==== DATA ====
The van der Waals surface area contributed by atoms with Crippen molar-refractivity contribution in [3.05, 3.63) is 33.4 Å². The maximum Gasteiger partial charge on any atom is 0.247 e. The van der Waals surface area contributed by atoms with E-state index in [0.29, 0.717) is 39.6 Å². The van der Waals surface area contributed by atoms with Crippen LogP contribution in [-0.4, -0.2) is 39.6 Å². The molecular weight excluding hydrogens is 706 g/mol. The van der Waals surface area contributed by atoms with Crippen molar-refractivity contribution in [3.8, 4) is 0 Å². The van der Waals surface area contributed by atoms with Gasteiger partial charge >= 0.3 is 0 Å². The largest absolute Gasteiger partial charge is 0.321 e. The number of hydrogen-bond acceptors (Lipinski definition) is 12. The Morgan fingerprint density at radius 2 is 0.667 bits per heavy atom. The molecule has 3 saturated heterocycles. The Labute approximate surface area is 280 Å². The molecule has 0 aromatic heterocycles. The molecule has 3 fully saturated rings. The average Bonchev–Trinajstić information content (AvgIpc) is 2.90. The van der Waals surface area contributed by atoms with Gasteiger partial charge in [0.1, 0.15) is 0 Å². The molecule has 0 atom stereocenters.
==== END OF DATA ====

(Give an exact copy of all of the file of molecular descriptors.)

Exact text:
The van der Waals surface area contributed by atoms with Crippen molar-refractivity contribution in [3.05, 3.63) is 33.4 Å². The maximum Gasteiger partial charge on any atom is 0.247 e. The van der Waals surface area contributed by atoms with E-state index in [0.29, 0.717) is 39.6 Å². The van der Waals surface area contributed by atoms with Crippen LogP contribution in [-0.4, -0.2) is 39.6 Å². The molecular weight excluding hydrogens is 706 g/mol. The van der Waals surface area contributed by atoms with Crippen molar-refractivity contribution in [3.8, 4) is 0 Å². The van der Waals surface area contributed by atoms with Gasteiger partial charge >= 0.3 is 0 Å². The largest absolute Gasteiger partial charge is 0.321 e. The number of hydrogen-bond acceptors (Lipinski definition) is 12. The Morgan fingerprint density at radius 2 is 0.667 bits per heavy atom. The molecule has 3 saturated heterocycles. The Labute approximate surface area is 280 Å². The molecule has 0 aromatic heterocycles. The molecule has 3 fully saturated rings. The average Bonchev–Trinajstić information content (AvgIpc) is 2.90. The van der Waals surface area contributed by atoms with Gasteiger partial charge in [0.1, 0.15) is 0 Å². The molecule has 0 atom stereocenters.